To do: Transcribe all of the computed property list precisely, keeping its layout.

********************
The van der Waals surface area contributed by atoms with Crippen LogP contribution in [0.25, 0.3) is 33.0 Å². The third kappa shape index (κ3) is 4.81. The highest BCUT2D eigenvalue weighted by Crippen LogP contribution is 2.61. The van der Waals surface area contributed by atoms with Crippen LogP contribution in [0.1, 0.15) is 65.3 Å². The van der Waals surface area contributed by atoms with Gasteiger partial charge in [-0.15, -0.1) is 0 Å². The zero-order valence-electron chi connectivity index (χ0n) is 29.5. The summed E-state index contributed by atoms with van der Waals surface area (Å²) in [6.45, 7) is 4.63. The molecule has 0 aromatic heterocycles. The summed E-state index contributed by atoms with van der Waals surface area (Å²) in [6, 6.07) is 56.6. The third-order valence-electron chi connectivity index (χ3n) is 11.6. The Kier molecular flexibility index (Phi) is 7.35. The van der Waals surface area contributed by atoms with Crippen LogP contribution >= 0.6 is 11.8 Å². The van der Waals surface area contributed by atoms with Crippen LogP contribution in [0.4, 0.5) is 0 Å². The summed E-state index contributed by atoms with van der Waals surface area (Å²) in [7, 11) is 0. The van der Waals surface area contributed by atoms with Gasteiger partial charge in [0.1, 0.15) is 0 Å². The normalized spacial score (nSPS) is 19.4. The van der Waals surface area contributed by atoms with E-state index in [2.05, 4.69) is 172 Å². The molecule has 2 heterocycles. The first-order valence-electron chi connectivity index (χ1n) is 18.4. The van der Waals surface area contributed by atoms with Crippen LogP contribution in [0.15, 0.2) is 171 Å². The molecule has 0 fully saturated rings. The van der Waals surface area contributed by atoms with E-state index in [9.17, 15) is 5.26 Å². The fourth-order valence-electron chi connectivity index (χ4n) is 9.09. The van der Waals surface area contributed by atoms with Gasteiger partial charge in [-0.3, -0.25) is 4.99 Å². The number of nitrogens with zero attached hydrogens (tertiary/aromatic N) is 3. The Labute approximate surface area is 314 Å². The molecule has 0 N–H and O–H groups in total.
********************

The van der Waals surface area contributed by atoms with Crippen LogP contribution in [0.25, 0.3) is 33.0 Å². The third kappa shape index (κ3) is 4.81. The highest BCUT2D eigenvalue weighted by Crippen LogP contribution is 2.61. The van der Waals surface area contributed by atoms with Crippen LogP contribution in [0.1, 0.15) is 65.3 Å². The van der Waals surface area contributed by atoms with Gasteiger partial charge in [-0.15, -0.1) is 0 Å². The zero-order valence-electron chi connectivity index (χ0n) is 29.5. The summed E-state index contributed by atoms with van der Waals surface area (Å²) in [6.45, 7) is 4.63. The molecule has 0 aromatic heterocycles. The summed E-state index contributed by atoms with van der Waals surface area (Å²) in [6, 6.07) is 56.6. The third-order valence-electron chi connectivity index (χ3n) is 11.6. The Kier molecular flexibility index (Phi) is 7.35. The van der Waals surface area contributed by atoms with Crippen LogP contribution >= 0.6 is 11.8 Å². The van der Waals surface area contributed by atoms with Crippen LogP contribution in [0.4, 0.5) is 0 Å². The summed E-state index contributed by atoms with van der Waals surface area (Å²) in [7, 11) is 0. The van der Waals surface area contributed by atoms with Gasteiger partial charge in [0.1, 0.15) is 0 Å². The normalized spacial score (nSPS) is 19.4. The van der Waals surface area contributed by atoms with E-state index in [2.05, 4.69) is 172 Å². The molecule has 2 heterocycles. The first-order valence-electron chi connectivity index (χ1n) is 18.4. The van der Waals surface area contributed by atoms with Crippen LogP contribution in [0.15, 0.2) is 171 Å². The molecule has 0 fully saturated rings. The van der Waals surface area contributed by atoms with E-state index in [9.17, 15) is 5.26 Å². The fourth-order valence-electron chi connectivity index (χ4n) is 9.09. The van der Waals surface area contributed by atoms with Gasteiger partial charge in [-0.3, -0.25) is 4.99 Å². The number of nitrogens with zero attached hydrogens (tertiary/aromatic N) is 3. The Labute approximate surface area is 314 Å². The molecule has 0 N–H and O–H groups in total.